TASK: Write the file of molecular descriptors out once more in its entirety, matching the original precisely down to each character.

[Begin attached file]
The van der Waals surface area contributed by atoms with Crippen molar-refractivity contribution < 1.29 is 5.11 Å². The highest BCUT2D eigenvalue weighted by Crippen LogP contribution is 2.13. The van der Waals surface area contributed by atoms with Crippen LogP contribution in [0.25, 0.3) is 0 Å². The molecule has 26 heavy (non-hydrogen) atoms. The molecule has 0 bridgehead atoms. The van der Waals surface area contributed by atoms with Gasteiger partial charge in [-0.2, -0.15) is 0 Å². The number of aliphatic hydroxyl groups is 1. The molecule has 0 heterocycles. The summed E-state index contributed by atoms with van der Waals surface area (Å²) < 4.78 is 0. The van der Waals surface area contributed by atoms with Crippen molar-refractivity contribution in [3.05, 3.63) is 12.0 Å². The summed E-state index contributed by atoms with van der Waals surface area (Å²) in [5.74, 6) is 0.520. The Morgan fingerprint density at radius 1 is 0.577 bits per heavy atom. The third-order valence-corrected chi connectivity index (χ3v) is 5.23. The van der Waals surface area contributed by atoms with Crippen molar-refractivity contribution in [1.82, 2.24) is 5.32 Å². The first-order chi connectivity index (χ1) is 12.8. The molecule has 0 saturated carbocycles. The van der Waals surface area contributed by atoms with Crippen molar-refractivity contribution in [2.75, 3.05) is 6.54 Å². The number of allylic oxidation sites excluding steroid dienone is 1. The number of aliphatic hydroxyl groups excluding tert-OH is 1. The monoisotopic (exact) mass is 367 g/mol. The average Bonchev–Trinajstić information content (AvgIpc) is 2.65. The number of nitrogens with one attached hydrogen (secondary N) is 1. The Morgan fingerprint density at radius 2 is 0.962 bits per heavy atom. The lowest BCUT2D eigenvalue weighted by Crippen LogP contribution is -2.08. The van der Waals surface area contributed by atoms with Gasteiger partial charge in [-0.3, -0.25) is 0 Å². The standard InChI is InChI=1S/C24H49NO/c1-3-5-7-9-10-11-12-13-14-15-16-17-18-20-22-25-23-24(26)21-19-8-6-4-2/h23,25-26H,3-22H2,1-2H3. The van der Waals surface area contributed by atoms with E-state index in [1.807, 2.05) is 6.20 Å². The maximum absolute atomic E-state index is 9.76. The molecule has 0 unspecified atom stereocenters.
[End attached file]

The van der Waals surface area contributed by atoms with Crippen molar-refractivity contribution < 1.29 is 5.11 Å². The highest BCUT2D eigenvalue weighted by Crippen LogP contribution is 2.13. The van der Waals surface area contributed by atoms with Crippen LogP contribution in [0.25, 0.3) is 0 Å². The molecule has 26 heavy (non-hydrogen) atoms. The molecule has 0 bridgehead atoms. The van der Waals surface area contributed by atoms with Gasteiger partial charge in [-0.2, -0.15) is 0 Å². The number of aliphatic hydroxyl groups is 1. The molecule has 0 heterocycles. The summed E-state index contributed by atoms with van der Waals surface area (Å²) < 4.78 is 0. The van der Waals surface area contributed by atoms with Crippen molar-refractivity contribution in [3.05, 3.63) is 12.0 Å². The summed E-state index contributed by atoms with van der Waals surface area (Å²) in [5.74, 6) is 0.520. The Morgan fingerprint density at radius 1 is 0.577 bits per heavy atom. The third-order valence-corrected chi connectivity index (χ3v) is 5.23. The van der Waals surface area contributed by atoms with Crippen molar-refractivity contribution in [1.82, 2.24) is 5.32 Å². The first-order chi connectivity index (χ1) is 12.8. The molecule has 0 saturated carbocycles. The van der Waals surface area contributed by atoms with Crippen molar-refractivity contribution in [2.75, 3.05) is 6.54 Å². The number of allylic oxidation sites excluding steroid dienone is 1. The number of aliphatic hydroxyl groups excluding tert-OH is 1. The monoisotopic (exact) mass is 367 g/mol. The average Bonchev–Trinajstić information content (AvgIpc) is 2.65. The number of nitrogens with one attached hydrogen (secondary N) is 1. The Morgan fingerprint density at radius 2 is 0.962 bits per heavy atom. The lowest BCUT2D eigenvalue weighted by Crippen LogP contribution is -2.08. The van der Waals surface area contributed by atoms with Gasteiger partial charge in [-0.3, -0.25) is 0 Å². The standard InChI is InChI=1S/C24H49NO/c1-3-5-7-9-10-11-12-13-14-15-16-17-18-20-22-25-23-24(26)21-19-8-6-4-2/h23,25-26H,3-22H2,1-2H3. The van der Waals surface area contributed by atoms with E-state index in [1.807, 2.05) is 6.20 Å². The maximum absolute atomic E-state index is 9.76. The molecule has 0 unspecified atom stereocenters.